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Latest News

Progress with 2016 atlasing in Hessequa by Johan Van Rooyen

Sensational September for SABAP2

The power of citizen science: spinning dials in October

Six million records in the SABAP2 database

SABAP2 at 70% in South Africa, Lesotho and Swaziland

Northern Cape reaches 40% – congratulations to all involved

Only 99 left! Claim yours now

SABAP2 priotrities: October to December 2014

2014 could easily be SABAP2's best year for data collection!

Greater Kruger National Park Challenge – 2014 – the mid-year progress report says "Outstanding"

Two-thirds coverage in 2014 of the Four Degrees of Greater Gauteng reached on 5 July

DAY 1 of YEAR 8 of SABAP2

UCT planned maintenance this weekend: 09h00 Saturday 21 June – 17h00 Sunday 22 June

Colour Rings on Swift Terns

SABAP2 doing awesomely in 2014; today we celebrate the milestone of a "MiniProject"

There is one thing that SABAP2 does better than any similar project, anywhere on this planet

You are awesome, Team SABAP2. You have made 20000 checklists for the Western Cape

Citizen Science Week : Saturday 8 March to Sunday 16 March

SABAP2 up to the end of February, 2014

SABAP2 at the end of the first half of February 2014

One hundred thousand checklists in the SABAP2 database: awesome milestone, well done, Team

Be part of the "Kruger Green Team"

These Four Degrees are on the cusp of a lot of milestones

Increasing in abundance, but not in range – Dark-capped Bulbul

How did we get along in the first half of November?

SABAP1 vs SABAP2: the Rock Dove aka Feral Pigeon

How to submit records to the Virtual Museums

SABAP2 strides ahead in October

Five million records

Project progress, first half of October


September progress with SABAP2

Intergovernmental Panel on Climate Change report released

Barberspan conference 28 November – 3 December 2013

Weaver Wednesday [66]: Sao Tome Weaver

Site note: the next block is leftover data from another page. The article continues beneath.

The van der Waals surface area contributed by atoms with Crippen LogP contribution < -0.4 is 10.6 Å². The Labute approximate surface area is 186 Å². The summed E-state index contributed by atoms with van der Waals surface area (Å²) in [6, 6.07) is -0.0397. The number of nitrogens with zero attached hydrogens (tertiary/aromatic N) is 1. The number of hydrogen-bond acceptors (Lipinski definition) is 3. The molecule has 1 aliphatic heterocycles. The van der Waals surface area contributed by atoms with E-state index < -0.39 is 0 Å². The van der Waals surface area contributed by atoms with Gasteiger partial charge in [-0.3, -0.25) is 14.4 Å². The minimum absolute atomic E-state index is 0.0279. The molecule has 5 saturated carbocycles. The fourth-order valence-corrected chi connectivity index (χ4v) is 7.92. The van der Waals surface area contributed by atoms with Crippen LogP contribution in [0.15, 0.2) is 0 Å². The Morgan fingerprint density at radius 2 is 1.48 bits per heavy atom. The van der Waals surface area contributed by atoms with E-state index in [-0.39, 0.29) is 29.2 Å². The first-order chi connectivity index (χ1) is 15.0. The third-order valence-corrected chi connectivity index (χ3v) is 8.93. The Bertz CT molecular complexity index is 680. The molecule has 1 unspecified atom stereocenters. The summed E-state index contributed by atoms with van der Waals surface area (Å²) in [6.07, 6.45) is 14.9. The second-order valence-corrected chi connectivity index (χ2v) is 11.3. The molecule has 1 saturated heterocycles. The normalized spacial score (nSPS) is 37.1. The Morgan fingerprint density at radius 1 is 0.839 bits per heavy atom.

Weaver Wednesday [65]: Black-necked Weaver

Sappi TREE TUESDAY, and today we are featuring the Knobbly Creeper

Today is Sappi TREE TUESDAY! The Weeping Sage Buddleja auriculata

Weaver Wednesday: Village Weaver

Public Lecture Wednesday 18 September "The metamorphosis of the butterfly atlas"

2000 up on Facebook

"Citizens who advance science"

This part of South Africa is especially important for annual coverage!

SpringMAP 2013

Weaver Wednesday: Cinnamon Weaver

Bring the trumpets out of the cupboard! Sound the fanfare

Virtual Museum records

Twenty years of CWACing the Bot River Estuary

Atlas bash to Loeriesfontein, Northern Cape, 8-11 August 2013

Save the date: 20-21 July 2013, SABAP2 workshop, Port Elizabeth

Two-thirds coverage in 2014 of the Four Degrees of Greater Gauteng reached on 5 July

66.67% coverage on 5 July for the Four Degrees

Celebration time for the Second Southern African Bird Atlas Project! It is only a couple of days after mid-year. But 'Team SABAP2 Greater Gauteng' have already achieved two-thirds coverage of the Four Degree Squares defined as Greater Gauteng. This is the area inside the Red Square on the 2014-only coverage map. So there are almost six months left to tackle the final one-third, inevitably the more inaccessible and challenging pentads to reach.

In detailed numbers, 384 of the 576 pentads in this region have already had a full protocol checklist made in 2014. We also set ourselves the target of an average of six checklists per pentad for the year. That is 6 × 576 = 3456 checklists. Team SABAP2 Greater Gauteng is already at 1848, 53.5% of the target, just nicely ahead of schedule.

Three pentads are shaded PURPLE – astonishingly this means that they already have more than 50 checklists. Another 11 are RED, and they have more than 25 checklists. Is this really a celebration. Yes, it is, and it is a reason for celebration because the statisticians who analyse these data thrive on large sample sizes. Many of the little biases that bedevil analyses with small samples are averaged out by large sample sizes. These large samples will enable us to detect changes in species composition more easily.

This is the area where stuff is going to happen. 30% of South Africa’s population lives and works and plays in the Red Square. The development pressure is huge and is going to continue to be huge. The pressure on biodiversity is going to be huge, and it is only as we have lots of good solid quantitative data to back up the conservation agenda do we have a chance of mitigating the impact of development.

The map also includes a half-degree broad band around the edge of the Red Square. Please don’t neglect this region. Some of it does not yet have four checklists in total since SABAP2 began seven years ago.

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